Monday, March 14, 2011

Lindbergh and KHCAL

It was a time in which air travel was the work of celebrity pilots. The little commercial and freight air traffic moved by zeppelin. Charles Lindbergh's famous solo transatlantic flight was in 1927. Most flights between then and WWII were largely experimental including the one on July 27th 1931. That day, Anne and Charles Lindbergh took off in the Sirius for a flight to the orient. Many histories skip this flight which is a shame as we have copious information about it.  He role is often downplayed by biographers. (Walter Ross did a good job in The Last Hero.) Anne Morrow Lindbergh recorded the events of the flight in her book North To The Orient.  It actually details the radio equipment aboard the plane in an appendix of the book. It had the standard Pan American Airways model 10-C, 15 watt C.W. telegraph transmitter with dynamotor and type A.C.C. receiver.And all the following
  • 1 Key assembly
  • 1 Pair Headphones
  • 1 Trailing antenna assembly
  • Transmitting coils for the following frequencies: 333, 500, 3130, 5615, 8450, and 13240 KC. 
  • Receiving coils to cover the range of 17-150 meters, and 600-1100 meters.
  • 1 Direction finder (Fixed Loop)
  • 1 Emergency radio in water-tight box with dry cells (44 lbs)
  • 1 Repair box containing spare tubes, wire, spare sntenna weight, tape, special antenna weight for emergency installation in flight, fuses, misc. spares
  • 1 Extra antenna wire
  • 1 Hydrometer (for battery testing)
  • Lists of fixed and land stations
The reason we care about Anne and this flight at Arcane Radio Trivia is that she was the radio operator for KHCAL about the Sirius. She had made her first solo flight in 1929, in 1930 became the first American woman to earn a first class glider pilot's license. But she didn't learn Morse Code until this flight. She had to pass a code test to be permitted to run communications. her test involved sending Morse messages to an unnamed operator on Long Island.  For her flight to Nanking, her first message was to WOA at North Beach. I assume this is North Beach, Maryland as their flight began in Flushing, NY and on this leg was headed to Washington DC. She was a novice at this point and fumbled with the instruments as Charles flew the plane.
"Master Oscillator? Power Amplifier. I held them in my lap, as there was no other place to put them. They were both marked 5615 KC. That was not the right frequency. I was planning to send on 3130 kilocycles, therefore I must find the 3130 coils in the coil box at my feet.  Feeling blindly, I took out two at random. they turned out to be 500 KC. These also went on my lap.  Four more came out.  One of the coils fell down and started rolling back into the dark unknowns of the fuselage...  It was like trying to fit a lamps plug into a socket in the dark."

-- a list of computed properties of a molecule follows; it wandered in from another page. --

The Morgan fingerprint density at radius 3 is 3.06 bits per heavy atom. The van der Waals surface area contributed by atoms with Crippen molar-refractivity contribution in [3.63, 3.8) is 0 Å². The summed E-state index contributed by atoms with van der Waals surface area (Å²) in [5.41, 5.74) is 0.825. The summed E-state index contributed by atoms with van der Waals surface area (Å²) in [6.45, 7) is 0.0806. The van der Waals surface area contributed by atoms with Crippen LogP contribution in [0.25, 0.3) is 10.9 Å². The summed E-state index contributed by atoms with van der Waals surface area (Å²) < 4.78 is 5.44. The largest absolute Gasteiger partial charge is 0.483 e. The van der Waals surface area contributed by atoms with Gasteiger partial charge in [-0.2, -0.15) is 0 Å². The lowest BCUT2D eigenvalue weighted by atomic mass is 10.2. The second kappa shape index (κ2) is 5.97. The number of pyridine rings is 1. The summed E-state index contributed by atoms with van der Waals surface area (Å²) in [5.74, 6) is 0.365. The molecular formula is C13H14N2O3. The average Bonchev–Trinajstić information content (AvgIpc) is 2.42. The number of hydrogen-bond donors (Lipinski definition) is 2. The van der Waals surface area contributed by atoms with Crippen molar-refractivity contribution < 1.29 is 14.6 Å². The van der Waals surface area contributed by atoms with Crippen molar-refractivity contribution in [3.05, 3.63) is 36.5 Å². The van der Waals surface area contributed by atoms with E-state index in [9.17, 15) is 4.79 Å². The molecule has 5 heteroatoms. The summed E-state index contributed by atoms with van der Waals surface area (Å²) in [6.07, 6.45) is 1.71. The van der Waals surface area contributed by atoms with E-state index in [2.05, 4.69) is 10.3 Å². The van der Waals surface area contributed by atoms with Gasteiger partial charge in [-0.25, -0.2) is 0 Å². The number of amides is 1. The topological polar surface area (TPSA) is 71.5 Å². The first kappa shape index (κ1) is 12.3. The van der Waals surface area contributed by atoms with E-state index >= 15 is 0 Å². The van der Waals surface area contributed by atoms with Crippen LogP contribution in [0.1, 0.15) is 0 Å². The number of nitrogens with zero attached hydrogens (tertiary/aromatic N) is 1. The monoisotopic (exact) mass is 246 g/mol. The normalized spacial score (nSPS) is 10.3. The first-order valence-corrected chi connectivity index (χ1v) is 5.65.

Her book has this true sense of the difficulty a radio operator endured in that day. Her account is not just hers, but of any novice from that time. that day she did not get the radio to work, she did however manage to take a 400 volt shock to the chest. But by the time she took of at 18:06 July 30th from North Haven Maine for Ottawa she had it down and the radio was outfitted properly. She sent "POSN" and "WEA"  (position and weather) every fifteen minutes.

Throughout the text she refers to stations by their cities Edmonton, North Beach, Coppermine, Chicago, New York, On their flight to Aklavik she was unable to raise another station. She got WXB in Point Barrow while en route on August 8th. He reported low fog confirming they'd be able to land by sight. On august 11th they landed in the Shismaref Inlet off the coast of Alaska as it had become too dark to land and they were short of fuel. She messaged WXB again because she was unable to get WXY in Nome or WXW in Kotzebue. At that time of year, at that latitude it is difficult to predict dusk.They were to meet a ship called the Northland to refuel.
She became increasingly confident on the journey and moved from writing down code to writing down text. By the time She took down her first message from JOC the Japanese station at Nemuro she was completely competent. JOC sent the message "WELCOME TO JAPAN WELCOME COLONEL LINDBERGH"  they guided the Sirius toward Buroton Bay. But they were flying through fog and were forced to land in the open ocean on the east shore of Ketoi Island and were towed to Buroton Bay by the a Shinshiru Maru. One of their sailors, their own radio operator also managed to get a 400 volt shock from the radio aboard the Sirius.  They made it to Nanking on September 19th.

The Sirius was damaged while being towed in the Yangtze river thus ending their air-travel in Hankow. . It was repaired by Lockheed and resides in the American Museum of Natural History in New York City.